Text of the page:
US billionaire Warren Buffett may have appeared on this year’s chunwan (春晚), CCTV’s Chinese New Year gala show, but even that wasn’t enough to turn around the long-standing decline of the annual affair. Barbara Demick and John Lee of the Los Angeles Times write that increasingly heavy-handed censorship has caused several heavyweight celebrities to drop out of the show and driven viewers away:
The most prominent dropout in this year’s gala is Zhao Benshan, whose announcement Thursday that he was withdrawing from the show after 21 consecutive years made headlines around the country.
Although the 55-year-old actor cited exhaustion, there was widespread speculation in the television industry that the skit he submitted this year didn’t get approval.
“This is the most censored show on Chinese television,” said Wu Renchu, a film critic based in Shanghai. He said the gala acts must go through three rounds of approval.
“There is more and more ideology and less entertainment. It is all about praising the achievements of the party and the nation. With stand-up comedy, you can’t have anything that touches on the reality of life in China.”
Another casualty of the new reign of censorship is popular singer Na Ying.
CCTV refused to let her perform a song with a few words of English (“Always friends. Closest friends. Best friends.”), part of a campaign by the broadcaster to reduce the use of English on television.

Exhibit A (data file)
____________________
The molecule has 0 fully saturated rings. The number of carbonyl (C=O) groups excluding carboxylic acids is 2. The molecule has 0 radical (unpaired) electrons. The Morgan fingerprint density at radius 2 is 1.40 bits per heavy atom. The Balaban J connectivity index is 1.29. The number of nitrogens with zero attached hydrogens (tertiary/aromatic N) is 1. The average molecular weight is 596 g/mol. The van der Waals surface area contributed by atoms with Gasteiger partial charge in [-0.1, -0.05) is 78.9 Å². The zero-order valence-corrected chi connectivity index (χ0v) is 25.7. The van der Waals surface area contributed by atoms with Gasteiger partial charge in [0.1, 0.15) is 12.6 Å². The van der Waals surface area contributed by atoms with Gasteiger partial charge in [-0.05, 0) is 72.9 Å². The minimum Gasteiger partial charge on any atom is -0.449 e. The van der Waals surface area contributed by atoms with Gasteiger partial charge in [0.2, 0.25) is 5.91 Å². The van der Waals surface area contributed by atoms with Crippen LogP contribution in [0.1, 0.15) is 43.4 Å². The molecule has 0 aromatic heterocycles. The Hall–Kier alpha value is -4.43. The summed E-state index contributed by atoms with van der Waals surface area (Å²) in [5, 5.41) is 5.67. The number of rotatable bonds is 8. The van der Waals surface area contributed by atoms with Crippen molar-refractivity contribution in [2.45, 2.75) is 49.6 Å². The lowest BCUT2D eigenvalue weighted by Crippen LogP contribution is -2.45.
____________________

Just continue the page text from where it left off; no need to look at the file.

Jiang Kun, a master of the Chinese comic art known as crosstalk, is also off the program this year, with columnists speculating it’s because his skit touched on a train crash last year in Wenzhou.
China’s most famous female comic, Song Dandan, protested that she wouldn’t appear on the gala “unless they arrest me, sentence me…. I really don’t want to go.”
To drive home the point, many of the refuseniks appeared this year on a rival show that aired Jan. 17 on Hunan Provincial Television, a feisty regional broadcaster.
Even Xinhua admits that the show this year received “mixed opinion”:
An online survey has revealed that Chinese people have a mixed opinion on Sunday’s Spring Festival TV gala, the 30th of its kind since 1983, albeit many of them agree that there were innovations and improvements in it.
As of 10:00 p.m. Monday, about 48 percent of some 71,000 respondents in the poll held by sina.com.cn, one of China’s major portal websites, said they think the gala fall short of their expectations.
Another 23 percent of them said they think the gala was just fine, and only 10 percent said it was splendid.
The gala, an annual grand celebration broadcast by the China Central Television on the eve of the traditional Spring Festival, China’s lunar New Year, is the most-watched TV event in the country.
Yet more spring festival gala gossip from the not so China-friendly NTD TV: